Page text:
The UK stands at an energy crossroads. It is clear that our old energy choices are no longer adequate for an age which will see fossil fuels rise in cost, energy security becoming an increasing concern and, of course, the dangers of climate change even more apparent. Alternative options are needed and difficult decisions must be taken.
The rest of the world joins us in this dilemma. Ambitious carbon reduction targets, coupled with policies promoting energy self-reliance, have prompted a worldwide rethink of the energy sector, spearheaded by some of the world’s most prominent political leaders and thinkers.
From our own Prime Minister David Cameron to US President Obama and Germany’s Chancellor Merkel, the message is clear: renewable sources must play a much greater role in modern societies for the sake of economic growth, energy security and protection of the environment.
Offshore wind fulfils all three of these objectives. It is the epitome of a truly global source of renewable energy, as the greatest resource lies beyond coastal waters and requires international co-operation to harness it effectively. The UK is working with its North and Irish Sea neighbours to develop the cross-border grid infrastructure necessary to make the most of our wind resource.
This resource is extensive. The UK’s maritime exclusive economic zone covers 773,676 square kilometres, of which only 30,000 km2 has been released for development – less than 4 per cent – yet this relatively small area of the sea will provide around 40 per cent of our annual electricity needs.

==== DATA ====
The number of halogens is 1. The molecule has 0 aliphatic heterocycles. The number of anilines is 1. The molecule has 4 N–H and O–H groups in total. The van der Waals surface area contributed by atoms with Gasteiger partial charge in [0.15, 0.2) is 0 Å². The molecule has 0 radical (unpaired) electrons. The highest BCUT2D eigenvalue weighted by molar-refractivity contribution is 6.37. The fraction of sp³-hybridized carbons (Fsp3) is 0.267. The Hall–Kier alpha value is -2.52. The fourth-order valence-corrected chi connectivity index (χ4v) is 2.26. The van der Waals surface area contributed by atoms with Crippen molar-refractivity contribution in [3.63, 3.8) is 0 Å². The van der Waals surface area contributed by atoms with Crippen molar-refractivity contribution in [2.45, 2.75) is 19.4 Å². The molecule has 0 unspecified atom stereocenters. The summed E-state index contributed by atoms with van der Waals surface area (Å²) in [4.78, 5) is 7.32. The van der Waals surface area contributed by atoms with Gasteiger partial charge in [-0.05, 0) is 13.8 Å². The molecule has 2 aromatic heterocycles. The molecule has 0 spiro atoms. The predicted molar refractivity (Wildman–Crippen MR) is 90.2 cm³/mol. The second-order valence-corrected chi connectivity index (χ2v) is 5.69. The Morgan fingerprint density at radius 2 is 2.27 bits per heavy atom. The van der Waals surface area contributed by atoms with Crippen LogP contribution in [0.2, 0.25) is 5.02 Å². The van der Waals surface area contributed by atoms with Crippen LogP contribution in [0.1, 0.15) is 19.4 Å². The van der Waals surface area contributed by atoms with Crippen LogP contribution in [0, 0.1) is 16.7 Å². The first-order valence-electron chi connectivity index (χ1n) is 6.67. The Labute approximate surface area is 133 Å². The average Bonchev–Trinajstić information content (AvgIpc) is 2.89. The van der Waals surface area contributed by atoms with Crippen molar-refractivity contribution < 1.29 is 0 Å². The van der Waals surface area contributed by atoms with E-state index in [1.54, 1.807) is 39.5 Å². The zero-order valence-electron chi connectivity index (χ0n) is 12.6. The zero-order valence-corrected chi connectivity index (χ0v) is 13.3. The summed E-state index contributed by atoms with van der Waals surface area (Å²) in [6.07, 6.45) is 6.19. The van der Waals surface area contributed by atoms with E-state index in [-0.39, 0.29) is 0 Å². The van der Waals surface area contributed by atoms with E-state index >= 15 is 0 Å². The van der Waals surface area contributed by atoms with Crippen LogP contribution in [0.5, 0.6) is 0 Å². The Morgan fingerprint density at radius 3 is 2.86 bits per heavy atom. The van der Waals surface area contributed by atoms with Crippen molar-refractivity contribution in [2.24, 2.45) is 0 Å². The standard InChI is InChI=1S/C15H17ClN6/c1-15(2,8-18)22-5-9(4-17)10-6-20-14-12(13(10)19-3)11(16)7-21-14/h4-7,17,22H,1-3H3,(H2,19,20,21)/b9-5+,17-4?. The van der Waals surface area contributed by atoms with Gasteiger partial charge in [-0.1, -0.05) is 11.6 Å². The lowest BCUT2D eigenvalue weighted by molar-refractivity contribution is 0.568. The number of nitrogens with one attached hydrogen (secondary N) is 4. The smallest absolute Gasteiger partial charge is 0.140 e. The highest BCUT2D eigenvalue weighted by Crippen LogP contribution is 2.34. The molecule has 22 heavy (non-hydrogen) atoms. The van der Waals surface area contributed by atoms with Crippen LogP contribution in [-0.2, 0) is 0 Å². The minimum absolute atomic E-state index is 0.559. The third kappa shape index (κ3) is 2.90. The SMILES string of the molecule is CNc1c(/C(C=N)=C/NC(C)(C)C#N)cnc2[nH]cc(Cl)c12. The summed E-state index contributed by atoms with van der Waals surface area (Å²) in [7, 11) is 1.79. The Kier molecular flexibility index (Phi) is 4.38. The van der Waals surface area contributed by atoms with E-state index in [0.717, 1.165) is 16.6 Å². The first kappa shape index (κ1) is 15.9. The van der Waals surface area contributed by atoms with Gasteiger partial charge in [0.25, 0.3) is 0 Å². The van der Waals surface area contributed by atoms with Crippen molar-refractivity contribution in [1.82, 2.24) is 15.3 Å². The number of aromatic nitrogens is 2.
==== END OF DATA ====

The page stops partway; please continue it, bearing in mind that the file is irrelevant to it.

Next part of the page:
This is one of the most ambitious plans for the development of offshore wind resources in the world
Progress so far has been rapid: from 568 turbines already installed and providing around 1.5 per cent of the nation’s electricity today, the sector is set to reach a contribution of around 8 per cent in the next five years. By the end of the decade, the UK Government is calling for 18,000 megawatts of installed offshore wind capacity, contributing around 55 terawatt -hours of electricity and creating more than 40,000 jobs.
This is one of the most ambitious plans for the development of offshore wind resources in the world, and the rewards for achieving this vision will be great, with tens of thousands of jobs and billions of pounds of investment in play. But the rewards of ambition do not stop at 2020.
Offshore wind projects are enormous, complex endeavours, and successful delivery involves a wide range of skills, from project management, design, ecological assessment, electrical engineering, maritime expertise and many others, including financing. While many of these skills will be sourced close to where projects are built, others can be provided at distances of thousands of miles.
Development of the areas of the sea that have been released up to now has given the UK a head start in developing these skills, and the services and supply chain that rely on them. We have already installed more offshore wind facilities than any other country in the world.
If we can harness this competitive advantage, we can ensure that, wherever in the world an offshore wind farm is to be built, people will want to come to the UK first, to tap into our hard-won expertise. Our vision is for the UK to become, for the global offshore wind market, what the City is to financial markets: a global centre of expertise that attracts business from all over the world.
RenewableUK’s Global Offshore Wind Conference and Exhibition, at ExCeL London next month, is the first of its kind and provides an international forum to develop this vision. What better opportunity could there be to showcase our world leadership position than in our capital city in this Diamond Jubilee and Olympic Year?